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  1. #1
    Forum Member Bones42's Avatar
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    Default Cell Phone law...

    From a newspaper...

    The Senate also approved, 39 to 0, a bill making driving while talking on a hand-held cell phone a primary offense, meaning police could issue tickets even if no other violation takes place. The Assembly must still consider it.

    ---------------------

    I know some of the biggest offenders of this in my area and they should be the last ones doing this. They are constantly on their Nextels. So the question is, while using a Nextel's 2 way communication feature, is that still considered using a hand-held cell phone? After all, it's not a phone call but a 2 way radio call. Guess I'd need to see the text of the actual bill.
    "This thread is being closed as it is off-topic and not related to the fire industry." - Isn't that what the Off Duty forum was for?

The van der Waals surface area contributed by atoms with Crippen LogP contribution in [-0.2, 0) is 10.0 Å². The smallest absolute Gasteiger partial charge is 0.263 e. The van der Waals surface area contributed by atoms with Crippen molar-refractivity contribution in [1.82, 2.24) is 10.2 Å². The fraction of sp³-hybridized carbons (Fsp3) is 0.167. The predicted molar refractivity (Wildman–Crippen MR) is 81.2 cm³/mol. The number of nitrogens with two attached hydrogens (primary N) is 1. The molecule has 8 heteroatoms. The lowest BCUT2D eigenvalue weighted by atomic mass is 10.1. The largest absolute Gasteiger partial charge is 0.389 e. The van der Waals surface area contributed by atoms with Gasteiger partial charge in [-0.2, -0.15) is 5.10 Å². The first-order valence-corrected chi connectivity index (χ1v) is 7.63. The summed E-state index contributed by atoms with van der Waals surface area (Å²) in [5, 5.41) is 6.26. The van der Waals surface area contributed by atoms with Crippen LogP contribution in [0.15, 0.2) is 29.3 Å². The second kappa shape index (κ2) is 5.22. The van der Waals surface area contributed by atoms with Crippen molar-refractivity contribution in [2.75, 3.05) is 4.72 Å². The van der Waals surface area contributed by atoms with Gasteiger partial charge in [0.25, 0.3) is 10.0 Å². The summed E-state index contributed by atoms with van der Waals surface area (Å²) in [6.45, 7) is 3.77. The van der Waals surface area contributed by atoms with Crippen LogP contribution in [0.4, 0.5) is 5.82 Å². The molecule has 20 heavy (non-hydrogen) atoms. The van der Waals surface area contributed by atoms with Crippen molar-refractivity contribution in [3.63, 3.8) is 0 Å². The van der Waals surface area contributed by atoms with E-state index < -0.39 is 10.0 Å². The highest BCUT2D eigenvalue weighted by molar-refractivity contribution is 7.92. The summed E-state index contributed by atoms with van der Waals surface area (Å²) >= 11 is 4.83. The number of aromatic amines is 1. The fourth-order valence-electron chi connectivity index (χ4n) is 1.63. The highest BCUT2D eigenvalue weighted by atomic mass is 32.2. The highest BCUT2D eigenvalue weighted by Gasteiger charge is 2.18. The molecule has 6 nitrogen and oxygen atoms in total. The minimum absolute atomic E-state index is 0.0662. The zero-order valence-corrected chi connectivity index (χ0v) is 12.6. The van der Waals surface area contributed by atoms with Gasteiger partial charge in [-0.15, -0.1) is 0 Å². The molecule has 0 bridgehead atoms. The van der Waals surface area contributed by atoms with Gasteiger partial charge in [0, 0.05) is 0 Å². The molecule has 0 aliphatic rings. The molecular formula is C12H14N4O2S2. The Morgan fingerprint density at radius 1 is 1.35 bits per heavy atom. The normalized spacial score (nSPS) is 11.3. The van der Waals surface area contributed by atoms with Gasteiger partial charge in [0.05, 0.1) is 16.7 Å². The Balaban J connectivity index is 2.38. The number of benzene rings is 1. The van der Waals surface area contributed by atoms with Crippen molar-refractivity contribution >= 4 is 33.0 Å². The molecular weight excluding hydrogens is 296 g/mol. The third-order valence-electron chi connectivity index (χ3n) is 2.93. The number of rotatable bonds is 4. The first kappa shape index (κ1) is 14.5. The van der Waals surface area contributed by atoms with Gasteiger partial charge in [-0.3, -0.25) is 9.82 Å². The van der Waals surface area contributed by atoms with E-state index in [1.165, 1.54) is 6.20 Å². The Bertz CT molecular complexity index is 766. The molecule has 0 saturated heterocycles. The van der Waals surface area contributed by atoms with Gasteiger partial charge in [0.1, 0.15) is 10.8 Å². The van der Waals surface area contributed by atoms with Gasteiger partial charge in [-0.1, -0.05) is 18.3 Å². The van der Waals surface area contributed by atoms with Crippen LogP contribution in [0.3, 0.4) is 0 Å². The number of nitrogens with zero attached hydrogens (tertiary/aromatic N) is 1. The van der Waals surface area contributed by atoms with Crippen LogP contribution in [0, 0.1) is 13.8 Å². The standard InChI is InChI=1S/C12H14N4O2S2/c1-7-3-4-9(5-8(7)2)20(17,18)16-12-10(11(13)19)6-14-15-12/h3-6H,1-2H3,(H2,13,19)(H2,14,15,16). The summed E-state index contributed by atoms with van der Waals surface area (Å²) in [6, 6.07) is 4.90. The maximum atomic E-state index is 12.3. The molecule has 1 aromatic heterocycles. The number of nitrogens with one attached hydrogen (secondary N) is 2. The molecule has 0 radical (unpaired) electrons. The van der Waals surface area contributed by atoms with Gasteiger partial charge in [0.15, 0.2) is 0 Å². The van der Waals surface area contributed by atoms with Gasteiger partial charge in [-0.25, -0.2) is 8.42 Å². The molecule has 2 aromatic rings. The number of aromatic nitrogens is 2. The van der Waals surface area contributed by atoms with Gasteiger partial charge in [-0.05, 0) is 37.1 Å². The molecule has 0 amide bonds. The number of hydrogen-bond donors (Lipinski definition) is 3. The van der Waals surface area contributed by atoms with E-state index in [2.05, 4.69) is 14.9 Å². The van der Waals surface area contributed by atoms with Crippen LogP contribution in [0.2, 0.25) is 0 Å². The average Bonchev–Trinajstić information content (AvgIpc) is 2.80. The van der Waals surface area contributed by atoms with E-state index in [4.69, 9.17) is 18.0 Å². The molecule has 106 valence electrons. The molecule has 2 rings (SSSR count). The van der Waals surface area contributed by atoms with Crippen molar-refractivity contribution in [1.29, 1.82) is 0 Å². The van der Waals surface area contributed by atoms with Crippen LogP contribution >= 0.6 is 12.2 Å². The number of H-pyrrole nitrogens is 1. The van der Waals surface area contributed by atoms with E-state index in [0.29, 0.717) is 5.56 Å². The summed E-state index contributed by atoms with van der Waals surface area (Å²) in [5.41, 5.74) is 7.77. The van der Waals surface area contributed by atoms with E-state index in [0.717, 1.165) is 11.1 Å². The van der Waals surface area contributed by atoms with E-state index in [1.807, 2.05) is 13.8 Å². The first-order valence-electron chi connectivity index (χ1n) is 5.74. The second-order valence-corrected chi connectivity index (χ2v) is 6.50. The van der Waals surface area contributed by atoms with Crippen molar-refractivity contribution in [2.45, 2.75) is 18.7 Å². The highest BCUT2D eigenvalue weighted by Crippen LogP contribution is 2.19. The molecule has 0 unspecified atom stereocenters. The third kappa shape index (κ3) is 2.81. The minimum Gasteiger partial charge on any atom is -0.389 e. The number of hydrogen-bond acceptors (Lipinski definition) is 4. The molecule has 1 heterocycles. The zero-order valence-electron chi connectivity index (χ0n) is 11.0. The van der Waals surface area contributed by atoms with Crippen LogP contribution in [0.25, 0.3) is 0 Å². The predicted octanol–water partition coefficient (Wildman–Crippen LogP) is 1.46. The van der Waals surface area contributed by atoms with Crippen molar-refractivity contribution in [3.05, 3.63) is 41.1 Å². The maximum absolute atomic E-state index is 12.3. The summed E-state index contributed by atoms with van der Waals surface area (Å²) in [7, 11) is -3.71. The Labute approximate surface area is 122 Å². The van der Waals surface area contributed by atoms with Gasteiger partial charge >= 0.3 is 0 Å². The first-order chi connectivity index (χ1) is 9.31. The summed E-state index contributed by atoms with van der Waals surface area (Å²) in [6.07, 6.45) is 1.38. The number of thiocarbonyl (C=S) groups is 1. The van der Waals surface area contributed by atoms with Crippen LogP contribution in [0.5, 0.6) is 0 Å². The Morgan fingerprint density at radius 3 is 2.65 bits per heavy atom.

2. #2
    Forum Member BCmdepas3280's Avatar
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    Bone's, I sold nextel when the New York law was enacted and I informed the customers that they were a phone. I asked a NYS trooper if this was proper advice and he told me a judge will have the final say, but he was going to write it has a cell phone
    IACOJ Membership 2002
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  3. #3
    Forum Member Adam07003's Avatar
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    How bout my Treo, its a PDA/cell phone. Can you still use a PDA while driving Meaning, can i look through contacts/calendars.